Habits of the affluent are worth taking note of
I’m a professional voyeur, who has the weekly privilege to be able to take peeks into people’s money lives.
This week, the peek I enjoyed most was into the money lives of New Zealanders who would qualify for those exclusive platinum credit cards courtesy of a survey by Visa of its cardholders with household incomes of $120,000 or more.
That’s a pretty good household income, as the national average at the end of June last year was $85,588, though averages do get dragged up by the very wellpaid so they can feel a bit misleading.
Certainly, it is an eyewateringly large sum of money for a couple getting by on New Zealand Super at $33,200 before tax.
Now I’ve never been a big believer that the kind of plastic you dip into a payment terminal says anything about you but I am interested in the spending habits of the income-rich.
And I wonder if there is anything to be learnt from their behaviours and tudes.
The Visa survey certainly shows fairly keen focus and drive.
Three-quarters (76 per cent) were focused on increasing their personal income and six in 10 said they expected to in the coming year.
And the vast majority (90 per cent) were focused on saving, with 82 per cent actively focused on planning for their retirement and half planning on lifting their savings levels this year.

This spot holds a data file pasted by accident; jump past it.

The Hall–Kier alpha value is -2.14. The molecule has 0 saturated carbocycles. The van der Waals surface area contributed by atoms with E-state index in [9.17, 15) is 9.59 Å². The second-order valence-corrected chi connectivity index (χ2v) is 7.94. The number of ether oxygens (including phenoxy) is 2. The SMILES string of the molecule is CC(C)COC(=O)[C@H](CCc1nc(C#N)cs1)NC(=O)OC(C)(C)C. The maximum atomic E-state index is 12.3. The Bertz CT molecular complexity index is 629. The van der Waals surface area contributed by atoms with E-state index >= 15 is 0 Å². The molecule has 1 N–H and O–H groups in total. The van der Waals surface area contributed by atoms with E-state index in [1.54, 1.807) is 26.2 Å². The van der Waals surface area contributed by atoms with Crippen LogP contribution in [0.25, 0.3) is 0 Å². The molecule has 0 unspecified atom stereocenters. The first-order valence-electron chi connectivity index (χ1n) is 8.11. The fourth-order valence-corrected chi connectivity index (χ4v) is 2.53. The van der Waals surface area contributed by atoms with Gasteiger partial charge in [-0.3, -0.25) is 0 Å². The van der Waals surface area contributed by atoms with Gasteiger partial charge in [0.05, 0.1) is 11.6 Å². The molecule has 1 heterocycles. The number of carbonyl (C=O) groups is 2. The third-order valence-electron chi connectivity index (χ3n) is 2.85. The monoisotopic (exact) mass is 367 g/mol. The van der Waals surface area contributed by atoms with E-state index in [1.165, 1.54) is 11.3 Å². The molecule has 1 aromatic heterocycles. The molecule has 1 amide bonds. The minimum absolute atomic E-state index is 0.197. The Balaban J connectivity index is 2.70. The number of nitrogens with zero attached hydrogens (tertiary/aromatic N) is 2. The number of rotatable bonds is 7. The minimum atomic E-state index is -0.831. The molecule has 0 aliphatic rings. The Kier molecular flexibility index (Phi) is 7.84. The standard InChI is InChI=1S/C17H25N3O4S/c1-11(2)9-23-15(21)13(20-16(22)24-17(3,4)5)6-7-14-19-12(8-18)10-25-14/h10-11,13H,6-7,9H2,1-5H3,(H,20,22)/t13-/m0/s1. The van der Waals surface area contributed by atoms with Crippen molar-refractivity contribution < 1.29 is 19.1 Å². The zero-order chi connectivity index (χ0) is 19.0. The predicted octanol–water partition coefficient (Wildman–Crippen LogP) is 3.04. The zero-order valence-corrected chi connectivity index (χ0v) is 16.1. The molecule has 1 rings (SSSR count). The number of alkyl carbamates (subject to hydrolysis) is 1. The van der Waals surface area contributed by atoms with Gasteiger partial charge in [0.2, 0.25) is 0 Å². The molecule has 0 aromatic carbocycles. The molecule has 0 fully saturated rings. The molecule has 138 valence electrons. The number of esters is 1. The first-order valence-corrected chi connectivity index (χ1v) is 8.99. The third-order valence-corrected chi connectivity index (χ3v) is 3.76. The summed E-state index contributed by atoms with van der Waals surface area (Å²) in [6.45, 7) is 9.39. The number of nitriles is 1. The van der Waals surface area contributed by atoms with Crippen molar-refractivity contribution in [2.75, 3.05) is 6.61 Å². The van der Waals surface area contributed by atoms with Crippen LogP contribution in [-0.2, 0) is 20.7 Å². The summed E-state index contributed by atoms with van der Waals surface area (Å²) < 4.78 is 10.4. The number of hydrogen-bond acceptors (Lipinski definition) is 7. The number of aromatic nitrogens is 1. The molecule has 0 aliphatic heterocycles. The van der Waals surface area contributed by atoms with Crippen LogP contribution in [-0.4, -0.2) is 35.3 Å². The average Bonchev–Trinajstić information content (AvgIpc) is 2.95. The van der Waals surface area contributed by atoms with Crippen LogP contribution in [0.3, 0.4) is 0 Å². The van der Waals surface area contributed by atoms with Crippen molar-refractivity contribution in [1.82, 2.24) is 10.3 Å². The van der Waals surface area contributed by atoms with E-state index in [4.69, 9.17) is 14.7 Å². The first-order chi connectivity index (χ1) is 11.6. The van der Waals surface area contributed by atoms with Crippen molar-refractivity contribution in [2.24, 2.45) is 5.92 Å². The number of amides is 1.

These results show a focus on continuous improvement and these are people who bring that focus to other areas of their lives.
Nine in 10 (92 per cent) said they were focused on creating a better work-life
atti- balance and the same proportion were focused on staying fit and healthy.
These are people who want it all and they want to look and feel good.
They are very focused on building respect among their professional peers (72 per cent) but many don’t put much stock in what anyone else thinks.
Just 28 per cent said improving their standing in the community was important to them.
Whether that is a healthy thing, or a sign of a society lacking social cohesion, I’ll leave for you to judge.
Surveys on attitudes always feel a bit suspect.
Ask people about whether they are better than average drivers and most say they are, but we’ll be charitable, and say their drive and focus are enviable and worth emulating.
Visa found there was no single fixed lifestyle among the mass affluent.
In fact, many were relative home-bodies compared to similarly wealthy people overseas.
But they do like to spend a bit on living the good life.
A year for the affluent may include one to two luxury weekend getaways, and most get away on a family holiday with a spend of up to $4500, the majority overseas.
There may be one new designer handbag, a couple of pairs of designer shoes and some jewellery.
A quarter treated themselves in the past year to a new car.
eight bought themselves a new designer watch.
Three in 10 of them say they’ll be treating themselves a little more in the coming year. Though they are relatively big spenders, some of their money sticks. They spend just over $70 per $100 they took home.
And they read about financial and wealth management. Roughly one in five do that every week. But on average the mass affluent do so just under three times a month. They are keen to continue learning, and thriving. We can all learn from that.